The effects of within-class grouping : a case study in a Hong Kong secondary mathematics classroom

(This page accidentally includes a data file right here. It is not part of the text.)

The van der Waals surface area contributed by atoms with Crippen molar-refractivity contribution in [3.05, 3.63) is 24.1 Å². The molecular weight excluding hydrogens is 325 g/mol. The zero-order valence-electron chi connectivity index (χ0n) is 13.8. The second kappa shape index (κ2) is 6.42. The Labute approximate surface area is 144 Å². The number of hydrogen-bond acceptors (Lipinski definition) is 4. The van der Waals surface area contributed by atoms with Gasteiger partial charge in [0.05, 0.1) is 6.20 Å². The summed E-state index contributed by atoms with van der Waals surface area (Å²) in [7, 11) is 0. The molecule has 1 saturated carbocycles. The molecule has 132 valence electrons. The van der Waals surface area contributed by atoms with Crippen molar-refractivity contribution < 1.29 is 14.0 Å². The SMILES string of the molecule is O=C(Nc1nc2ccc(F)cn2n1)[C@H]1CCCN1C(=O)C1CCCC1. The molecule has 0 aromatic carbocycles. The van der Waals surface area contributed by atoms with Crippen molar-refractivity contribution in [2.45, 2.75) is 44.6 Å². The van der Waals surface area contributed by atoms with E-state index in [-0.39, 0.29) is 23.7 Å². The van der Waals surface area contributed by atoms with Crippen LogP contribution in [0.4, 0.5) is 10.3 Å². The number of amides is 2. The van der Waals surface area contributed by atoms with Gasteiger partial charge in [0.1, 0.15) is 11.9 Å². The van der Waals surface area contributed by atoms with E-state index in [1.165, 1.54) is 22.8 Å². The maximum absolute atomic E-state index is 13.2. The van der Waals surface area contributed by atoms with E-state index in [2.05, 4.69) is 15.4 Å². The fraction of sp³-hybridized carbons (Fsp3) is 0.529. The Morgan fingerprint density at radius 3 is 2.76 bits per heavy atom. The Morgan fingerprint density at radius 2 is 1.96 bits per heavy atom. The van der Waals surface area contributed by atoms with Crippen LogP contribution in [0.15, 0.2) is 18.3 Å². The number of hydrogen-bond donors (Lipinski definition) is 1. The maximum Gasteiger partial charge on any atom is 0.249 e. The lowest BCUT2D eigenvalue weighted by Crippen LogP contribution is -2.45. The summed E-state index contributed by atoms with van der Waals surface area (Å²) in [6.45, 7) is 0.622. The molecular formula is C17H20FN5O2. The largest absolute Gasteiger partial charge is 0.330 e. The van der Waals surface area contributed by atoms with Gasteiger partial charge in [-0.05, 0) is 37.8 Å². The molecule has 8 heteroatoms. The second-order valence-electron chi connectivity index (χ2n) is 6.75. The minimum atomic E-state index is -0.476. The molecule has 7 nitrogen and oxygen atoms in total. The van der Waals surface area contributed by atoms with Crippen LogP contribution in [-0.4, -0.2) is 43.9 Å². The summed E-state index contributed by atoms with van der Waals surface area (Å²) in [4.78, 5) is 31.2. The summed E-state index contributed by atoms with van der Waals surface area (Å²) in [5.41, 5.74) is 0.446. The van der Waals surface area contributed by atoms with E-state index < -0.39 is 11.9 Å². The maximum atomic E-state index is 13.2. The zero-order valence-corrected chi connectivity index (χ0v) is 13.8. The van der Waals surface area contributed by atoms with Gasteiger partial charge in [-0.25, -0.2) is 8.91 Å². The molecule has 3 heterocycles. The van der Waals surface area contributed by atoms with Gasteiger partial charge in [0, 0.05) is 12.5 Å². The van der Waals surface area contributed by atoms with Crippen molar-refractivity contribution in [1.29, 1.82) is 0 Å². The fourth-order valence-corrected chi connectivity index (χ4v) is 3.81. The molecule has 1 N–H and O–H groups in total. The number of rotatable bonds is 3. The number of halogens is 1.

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This research study focuses on the effectiveness of within-class grouping in the mathematics classrooms of Hong Kong. Mathematics education in Hong Kong has been criticized as examination-driven, and the curriculum is led in such way as to include a large amount of content materials. Learning conditions in the mathematics classrooms of Hong Kong have been found to be adverse by local observers, such that a large number of students are learning in a teacher-dominated classroom that overemphasizes drill-and-practice. Lessons are negatively criticized as enforcing memorization and rote learning. Yet time and time again, Hong Kong students outperform their Western counterparts and most Asian pupils in International Tests such as TIMSS and PISA. The paradox that memorization and rote learning lead to good achievement is commented on by local scholars as a misconception. Previous research findings also reveal that Chinese classrooms are mostly heterogeneous, with large attainment variances occurring as a result of a diversity of learners’ abilities. The major concern for this research is the possibility of reducing such heterogeneity through introducing a small-group learning culture into the lessons. The argument of this thesis is: “Arranging students into small learning groups may not work for everyone in a Chinese classroom”. Much consideration needs to be given to such areas as the students’ learning traditions, which come from a long Chinese educational history. A case study, aiming to investigate the way some Chinese students can learn mathematics in small groups, was conducted in a Hong Kong secondary school, the Mulberry School. An experimental approach was adopted, such that three classes of secondary-four students were randomly assigned to experimental and control groups. Research data supports the assumption that weaker students were penalized on account of some of the aforementioned Chinese cultural norms. The Mulberry experience shows that grouping students within class in Mulberry School did not reduce heterogeneity. Weaker students were disadvantaged as a result of some of these learning traditions, whereas capable students enjoyed learning in a discussion-based classroom. Consequently, a professional development program has been proposed, which takes into consideration other influential classroom objectives, such as: the design of classroom tasks specific for the needs of Chinese students and Hong Kong schools, an appropriate shift in the teacher’s role, and the introduction of unthreatening assessments. Besides, in order to improve learning in a discussion-based classroom of Hong Kong, more research studies need to be done. These include: a meta-analysis of the influence of friendship on Chinese learners in group work, the impact of small-group learning on the weaker students, and so on.
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